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N.D. voters cast ballots early

North Dakota's county auditors are encouraging voters to vote early this year. But not often. Already, thousands of voters -- for a variety of reasons -- have cast ballots for the Nov. 2 election. In Cass County, the state's largest, up to 10 per...

North Dakota's county auditors are encouraging voters to vote early this year.

But not often.

Already, thousands of voters -- for a variety of reasons -- have cast ballots for the Nov. 2 election.

In Cass County, the state's largest, up to 10 percent of voters could choose their candidates prior to election day, according to auditor Mike Montplaisir.

Beginning Tuesday, a pre-election polling precinct will be open from 8 a.m. to 5 p.m. It will stay open Monday through Friday.

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Four years ago, in an election pitting Democrat Al Gore and Republican George W. Bush as the main presidential candidates, 6,698 of the 59,000 ballots cast were in before Nov. 2, according to Montplaisir.

North Dakota law was changed six years ago to loosen rules on early voting.

Montplaisir estimates that in Cass County, about 400 of the 2,450 absentee ballot requests so far are from members of the military.

Many of those requesting ballots are North Dakota residents living in or heading to the South, Montplaisir said.

"But a lot of them are just people who don't or can't go to the polls on election day," he said.

Cass County residents can apply by mail for an absentee ballot or simply vote at the courthouse, he said.

Many early-bird voters are people prodded by interest groups and political parties that have been encouraging early absentee voting.

"We're living politics right now, everywhere you turn," said Kevin Glatt, the Burleigh County auditor in Bismarck. "It was such a close (presidential) race four years ago, that people are finally coming to the realization that every vote does count."

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Glatt said Tuesday that his office has sent out more than 2,500 absentee ballots, and had more than 1,000 returned. In the last presidential election, Burleigh County had about 5,400 absentee ballots.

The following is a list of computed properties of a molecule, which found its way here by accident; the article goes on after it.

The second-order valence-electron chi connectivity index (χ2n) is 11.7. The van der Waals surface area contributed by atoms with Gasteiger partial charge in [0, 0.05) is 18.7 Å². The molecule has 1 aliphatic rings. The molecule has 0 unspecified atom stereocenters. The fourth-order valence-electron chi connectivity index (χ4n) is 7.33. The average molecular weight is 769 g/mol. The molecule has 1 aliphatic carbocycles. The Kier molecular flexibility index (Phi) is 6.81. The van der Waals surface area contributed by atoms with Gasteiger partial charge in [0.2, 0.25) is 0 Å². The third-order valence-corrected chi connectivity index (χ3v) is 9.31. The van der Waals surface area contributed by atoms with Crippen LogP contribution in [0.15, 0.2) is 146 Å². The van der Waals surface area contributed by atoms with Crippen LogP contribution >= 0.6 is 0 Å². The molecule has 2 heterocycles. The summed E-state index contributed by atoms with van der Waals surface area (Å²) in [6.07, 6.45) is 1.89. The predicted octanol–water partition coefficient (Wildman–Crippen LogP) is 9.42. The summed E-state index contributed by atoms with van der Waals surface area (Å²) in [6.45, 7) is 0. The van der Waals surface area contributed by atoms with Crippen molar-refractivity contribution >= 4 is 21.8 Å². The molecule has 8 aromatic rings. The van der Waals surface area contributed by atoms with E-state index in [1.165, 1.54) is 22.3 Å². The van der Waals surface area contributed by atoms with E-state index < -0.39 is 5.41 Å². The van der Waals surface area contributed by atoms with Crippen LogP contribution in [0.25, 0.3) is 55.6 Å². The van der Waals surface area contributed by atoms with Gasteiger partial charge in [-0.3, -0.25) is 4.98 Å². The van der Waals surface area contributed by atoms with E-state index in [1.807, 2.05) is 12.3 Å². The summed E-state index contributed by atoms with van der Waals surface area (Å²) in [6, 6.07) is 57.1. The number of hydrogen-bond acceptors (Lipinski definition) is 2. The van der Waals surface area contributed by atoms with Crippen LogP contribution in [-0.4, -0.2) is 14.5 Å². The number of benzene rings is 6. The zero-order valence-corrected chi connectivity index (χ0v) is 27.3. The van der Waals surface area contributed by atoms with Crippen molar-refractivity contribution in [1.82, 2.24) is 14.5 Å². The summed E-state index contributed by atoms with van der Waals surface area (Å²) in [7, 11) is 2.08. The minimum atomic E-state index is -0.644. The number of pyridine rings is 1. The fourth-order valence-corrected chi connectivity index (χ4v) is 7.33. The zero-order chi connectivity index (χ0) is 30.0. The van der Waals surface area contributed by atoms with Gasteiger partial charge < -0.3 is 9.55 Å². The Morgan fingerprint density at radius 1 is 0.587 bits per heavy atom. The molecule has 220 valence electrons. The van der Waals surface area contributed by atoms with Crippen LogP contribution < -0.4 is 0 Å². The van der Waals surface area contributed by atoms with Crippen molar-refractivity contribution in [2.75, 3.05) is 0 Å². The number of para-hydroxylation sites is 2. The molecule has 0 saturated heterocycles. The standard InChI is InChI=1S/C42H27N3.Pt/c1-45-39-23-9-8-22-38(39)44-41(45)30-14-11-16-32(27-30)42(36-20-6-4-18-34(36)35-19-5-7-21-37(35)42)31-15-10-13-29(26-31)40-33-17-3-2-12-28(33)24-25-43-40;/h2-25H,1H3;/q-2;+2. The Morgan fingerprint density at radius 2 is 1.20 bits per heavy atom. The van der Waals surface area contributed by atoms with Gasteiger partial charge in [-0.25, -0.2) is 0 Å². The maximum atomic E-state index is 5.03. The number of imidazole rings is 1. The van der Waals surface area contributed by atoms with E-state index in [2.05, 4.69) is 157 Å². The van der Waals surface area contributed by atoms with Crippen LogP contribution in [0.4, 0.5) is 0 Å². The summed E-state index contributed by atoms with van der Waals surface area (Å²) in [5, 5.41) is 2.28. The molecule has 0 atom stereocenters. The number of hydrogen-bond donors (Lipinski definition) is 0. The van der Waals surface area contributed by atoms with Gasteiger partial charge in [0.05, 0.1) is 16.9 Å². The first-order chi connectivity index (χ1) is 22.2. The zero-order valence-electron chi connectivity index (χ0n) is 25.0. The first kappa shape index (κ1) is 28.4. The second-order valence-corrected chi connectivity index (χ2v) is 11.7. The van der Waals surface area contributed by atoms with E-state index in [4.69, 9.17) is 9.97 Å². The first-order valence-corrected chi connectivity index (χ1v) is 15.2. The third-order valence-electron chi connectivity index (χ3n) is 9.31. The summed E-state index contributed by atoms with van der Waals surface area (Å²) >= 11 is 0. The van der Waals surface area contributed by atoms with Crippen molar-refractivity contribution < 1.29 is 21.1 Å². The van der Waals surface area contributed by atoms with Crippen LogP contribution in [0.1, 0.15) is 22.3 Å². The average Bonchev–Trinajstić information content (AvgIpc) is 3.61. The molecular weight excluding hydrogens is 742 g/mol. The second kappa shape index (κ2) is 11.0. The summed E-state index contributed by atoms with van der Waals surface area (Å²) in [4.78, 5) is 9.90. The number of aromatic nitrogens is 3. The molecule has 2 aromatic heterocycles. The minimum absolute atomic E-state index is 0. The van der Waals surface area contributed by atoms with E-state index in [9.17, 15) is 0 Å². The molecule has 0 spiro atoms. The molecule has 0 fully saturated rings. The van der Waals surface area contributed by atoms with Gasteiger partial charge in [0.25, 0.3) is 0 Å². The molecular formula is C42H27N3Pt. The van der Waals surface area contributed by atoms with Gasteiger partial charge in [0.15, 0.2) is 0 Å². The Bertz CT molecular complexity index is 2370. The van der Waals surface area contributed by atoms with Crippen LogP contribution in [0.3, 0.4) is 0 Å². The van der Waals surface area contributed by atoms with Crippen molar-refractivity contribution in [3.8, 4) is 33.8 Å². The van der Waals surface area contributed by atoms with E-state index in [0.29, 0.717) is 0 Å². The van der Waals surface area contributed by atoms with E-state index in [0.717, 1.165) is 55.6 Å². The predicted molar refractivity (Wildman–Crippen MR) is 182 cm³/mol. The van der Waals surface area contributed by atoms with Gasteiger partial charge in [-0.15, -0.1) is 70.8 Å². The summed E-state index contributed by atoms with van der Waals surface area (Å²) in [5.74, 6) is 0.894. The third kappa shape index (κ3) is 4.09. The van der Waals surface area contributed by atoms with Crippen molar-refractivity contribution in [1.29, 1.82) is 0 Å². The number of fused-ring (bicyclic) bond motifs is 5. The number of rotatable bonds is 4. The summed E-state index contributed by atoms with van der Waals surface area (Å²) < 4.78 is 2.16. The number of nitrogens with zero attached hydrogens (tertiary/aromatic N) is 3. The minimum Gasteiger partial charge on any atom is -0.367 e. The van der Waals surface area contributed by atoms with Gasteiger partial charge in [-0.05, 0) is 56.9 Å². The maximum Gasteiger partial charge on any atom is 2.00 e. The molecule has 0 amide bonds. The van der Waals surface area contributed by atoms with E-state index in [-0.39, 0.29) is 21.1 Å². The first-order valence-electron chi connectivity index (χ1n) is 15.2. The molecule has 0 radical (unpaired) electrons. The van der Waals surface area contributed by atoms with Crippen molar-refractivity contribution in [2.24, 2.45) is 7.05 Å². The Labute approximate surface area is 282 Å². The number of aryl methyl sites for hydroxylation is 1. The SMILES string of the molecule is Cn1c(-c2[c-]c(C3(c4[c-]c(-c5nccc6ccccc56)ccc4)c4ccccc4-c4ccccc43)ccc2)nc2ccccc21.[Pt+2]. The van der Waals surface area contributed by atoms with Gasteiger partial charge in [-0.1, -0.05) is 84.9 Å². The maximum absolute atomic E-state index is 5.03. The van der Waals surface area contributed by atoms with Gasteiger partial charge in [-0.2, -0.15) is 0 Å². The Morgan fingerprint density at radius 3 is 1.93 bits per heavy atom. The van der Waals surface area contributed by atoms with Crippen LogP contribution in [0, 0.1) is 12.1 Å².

County auditors and Secretary of State Al Jaeger say absentee ballots have been widely available for more than a week. They may be used by any eligible North Dakota voter, regardless of whether he or she is going to be away on Election Day.

"It's been active. It's been very active," said Noel Johnson, the Stutsman County auditor in Jamestown.

North Dakotans may send an absentee ballot application to their local county auditor, who then returns a ballot by mail. Auditors say voters also are coming to their offices in person to vote early.

"There's quite frequently a few people at the counter during the day, wanting to vote," said Deb Nelson, the Grand Forks County auditor, who has received 279 completed ballots so far.

Nelson and other auditors say that North Dakotans who are serving in the regular armed forces and the North Dakota National Guard have been contributing to the demand for early ballots.

"It's a tight presidential race," Nelson said. "And the military being over in Iraq and Afghanistan, they want to vote."

An absentee ballot application may be downloaded directly from the North Dakota Secretary of State's Web site. Lee Ann Oliver, state elections specialist, said the site's absentee ballot page has had close to 900 views.

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In the last presidential election, 292,249 North Dakotans voted, or 61.7 percent of the number of eligible voters. North Dakota has no voter registration, and the number of eligibles is estimated by the State Data Center in Fargo.

North Dakota's Democratic and Republican parties are both encouraging early voting, using e-mail and regular mailings to supply sympathetic voters with ballot applications.

"Every day, there's somebody who is going on our Web site and getting what they need," said Vern Thompson, the state Democratic director. In some areas, volunteers are going door to door with the necessary paperwork, Thompson said.

Local unions are distributing ballot applications and literature to members, said David Kemnitz, president of the state AFL-CIO.

The North Dakota Education Association is delivering applications to schools for distribution to teachers, spokesman Joe Westby said. The NDEA has more than 8,000 members, he said.

"This is really the first time we've undertaken an assertive effort to encourage absentee voting," Westby said. "We hope it helps."

Glatt said he expects the pace of absentee voting to pick up dramatically as the election draws nearer.

"We haven't seen the push yet. We haven't seen the snowbirds yet," Glatt said, referring to North Dakotans who move south for the winter and vote absentee. "It's going to get busier."

Forum reporter Gerry Gilmour contributed to this story. He can be reached at (701) 241-5560

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